[A ghostly aura emanates from the gaseous train. Two heavy boots with a baseball bat dragging behind it echo through the cavernous parking garage, as Bambino assends.]

But where was I? Phhh, where wasn’t I? It’s just a minor league team, I said—how hard could it possibly be to be the stadium operations manager, I said? Well, other minor league stadiums don’t have the trains literally dropping off floods of fans at your gates. This job is a nightmare on game days, sure. But it’s twice as bad when the game gets rained out. I just had the unenviable task of getting four thousand angry, drunk, non-Bostonian Bostonians out of a baseball stadium and making sure my vendors weren’t trashed or stampeded on the way out. Trust me, it isn’t my dream job, but it supports the family, and that’s all that matters to me. I use my operations and project management skills to help keep them fed—which, incidentally, is how I got my name—Lily of the Small Urban Community Garden—organizing, managing, doing the work, getting people fed. AND getting people to leave when it’s time to go.

[The sound of loud wet boots and a dragging bat has been getting louder as Lily has explained this.]


[Wind, a reverse echo as Babe Ruth’s ghost charges down the hallway towards them, ghostly baseball commentary about the runner sliding into home as Babe Ruth belly slides down the hallway and through Lily’s corporeal form. Babe Ruth lets out a ghostly laugh.]

Babe Ruth—Josh Rubino
HOME RUN!!!!!!

[A ghostly cheer from the crowd, cacophonous almost, that snaps into a silence.]

[Lily lets out a little bit of fear and trembling in her response.]

Look, I don’t know who you are but…

Babe Ruth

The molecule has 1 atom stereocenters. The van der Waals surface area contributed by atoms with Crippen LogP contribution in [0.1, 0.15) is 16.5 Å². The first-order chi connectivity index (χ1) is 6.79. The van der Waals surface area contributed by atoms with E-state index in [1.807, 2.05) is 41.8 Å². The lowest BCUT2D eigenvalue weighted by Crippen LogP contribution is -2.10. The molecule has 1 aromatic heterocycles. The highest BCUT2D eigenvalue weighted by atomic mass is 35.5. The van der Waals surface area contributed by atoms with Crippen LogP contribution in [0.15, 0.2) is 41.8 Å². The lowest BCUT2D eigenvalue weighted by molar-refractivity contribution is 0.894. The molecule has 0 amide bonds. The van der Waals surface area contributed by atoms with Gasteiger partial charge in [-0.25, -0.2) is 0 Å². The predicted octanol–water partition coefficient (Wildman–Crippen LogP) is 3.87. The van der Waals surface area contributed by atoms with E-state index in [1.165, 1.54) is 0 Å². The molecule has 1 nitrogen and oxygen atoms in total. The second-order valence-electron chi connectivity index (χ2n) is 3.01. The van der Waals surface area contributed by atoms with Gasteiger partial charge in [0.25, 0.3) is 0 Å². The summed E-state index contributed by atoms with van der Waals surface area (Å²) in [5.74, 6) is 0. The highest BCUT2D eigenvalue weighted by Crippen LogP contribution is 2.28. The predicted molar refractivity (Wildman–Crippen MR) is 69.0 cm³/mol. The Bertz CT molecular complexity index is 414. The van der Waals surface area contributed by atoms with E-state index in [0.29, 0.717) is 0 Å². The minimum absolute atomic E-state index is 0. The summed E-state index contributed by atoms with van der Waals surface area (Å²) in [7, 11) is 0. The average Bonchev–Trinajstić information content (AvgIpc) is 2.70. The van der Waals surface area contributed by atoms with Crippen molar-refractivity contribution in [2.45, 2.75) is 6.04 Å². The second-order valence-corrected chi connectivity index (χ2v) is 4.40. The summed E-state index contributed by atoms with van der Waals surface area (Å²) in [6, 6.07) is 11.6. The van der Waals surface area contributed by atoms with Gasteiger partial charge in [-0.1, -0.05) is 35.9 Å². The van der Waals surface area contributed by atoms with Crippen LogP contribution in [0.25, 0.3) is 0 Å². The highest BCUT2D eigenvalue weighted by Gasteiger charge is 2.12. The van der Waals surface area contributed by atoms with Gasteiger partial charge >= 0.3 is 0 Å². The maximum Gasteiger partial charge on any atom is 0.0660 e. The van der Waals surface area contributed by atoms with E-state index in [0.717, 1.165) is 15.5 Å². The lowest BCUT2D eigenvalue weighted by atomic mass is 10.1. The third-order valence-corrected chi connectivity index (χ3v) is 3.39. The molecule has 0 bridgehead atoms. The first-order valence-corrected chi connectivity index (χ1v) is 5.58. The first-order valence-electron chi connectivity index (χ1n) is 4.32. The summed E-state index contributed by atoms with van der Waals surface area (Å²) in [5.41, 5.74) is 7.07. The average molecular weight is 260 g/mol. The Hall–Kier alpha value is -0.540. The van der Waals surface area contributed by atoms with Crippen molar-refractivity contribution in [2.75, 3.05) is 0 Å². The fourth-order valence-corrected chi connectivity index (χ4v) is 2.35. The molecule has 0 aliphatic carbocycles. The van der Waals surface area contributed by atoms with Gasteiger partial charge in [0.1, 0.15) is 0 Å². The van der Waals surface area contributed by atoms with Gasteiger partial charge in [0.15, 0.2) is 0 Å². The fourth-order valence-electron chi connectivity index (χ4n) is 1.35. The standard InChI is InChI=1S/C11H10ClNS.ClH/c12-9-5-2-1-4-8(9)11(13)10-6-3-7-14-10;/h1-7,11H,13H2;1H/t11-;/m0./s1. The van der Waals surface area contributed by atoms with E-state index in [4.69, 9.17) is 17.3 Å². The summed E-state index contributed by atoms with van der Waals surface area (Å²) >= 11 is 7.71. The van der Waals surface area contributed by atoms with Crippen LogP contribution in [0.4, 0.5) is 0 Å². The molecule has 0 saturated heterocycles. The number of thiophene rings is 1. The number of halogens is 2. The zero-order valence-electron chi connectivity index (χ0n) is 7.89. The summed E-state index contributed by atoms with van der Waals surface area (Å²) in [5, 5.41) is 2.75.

[The ghostly crowd cheers again and then snaps to silence.]

Babe Ruth
Does that ring any bells?

Ummmm, not really…

Babe Ruth
Babe? Babe Ruth?

Ohhhh! Like the candy bar!

Babe Ruth [under breath]
Every time with the fucking candy bar, haunts me and I’m supposed to be the ghost… [heated] NO, not [mimicing] like the candy bar! Like the baseball player! The home run legend! One of the first five players inducted into the Hall of Fame!


Babe Ruth
Don’t you work at a baseball stadium in Boston? How do you not know who I am?

Oh! Oh wait a minute! You’re that guy! The curse of Bambi or something?

Babe Ruth
Bambino! I just said it a minute ago!

Sorry, I tuned out after the Baron Von Bop. You made that one up yourself, right?

Babe Ruth [ashamed]
Yeah, just trying something new out. The same nicknames for a hundred years get pretty old.

Lily [back to their earlier impatience]
Well… Mr. Baron… Bambi… Baby… Ruth…

Babe Ruth
Babe, just [squints in frustration] Babe.

Whatever—what the hell are you doing in my stadium?

Babe Ruth [trying to act all big and scary]
I came to this stadium to—[deflated] catch the baseball game.

Catch the…? Well, too bad. It’s rained out.

Babe Ruth
Rained out? But it’s a beautiful day!

It’s raining cats and dogs out there! Thunder and lightning too!

Babe Ruth
Is it? So hard to tell the weather without a corporeal form…

Don’t you have some haunt to be haunting or curse to be cursing or something?

Babe Ruth
Oh, that whole curse gig was up in ‘04. Thank. God.

Thank god? Weren’t you the one doing the cursing?

Babe Ruth
Me? Oh, hell no! Ehhhh, Back in 1920, when I left for the Yankees, the Red Sox fans were pissed.

How little has changed…

Babe Ruth
How little indeed. Well, a group of them were so angry that they got together and cursed my soul to forever remain in Boston so that the Red Sox could win the World Series and—more importantly—the Yankees couldn’t. That curse was their doing, not mine.

Wait, so how did that…?

Babe Ruth
You know those stories of musicians trading their soul to the devil for superhuman musical abilities?


Babe Ruth
Well, my soul was trapped in Boston, and when I left, all that soul space got filled up with really, really good baseball skills. I became the greatest baseball player of all time! The Red Sox never stood a chance!

That sounds great for you? And the opposite of what the Red Sox fans wanted?

Babe Ruth
Yeah, funny thing, curses—and it was great! I was great! Until…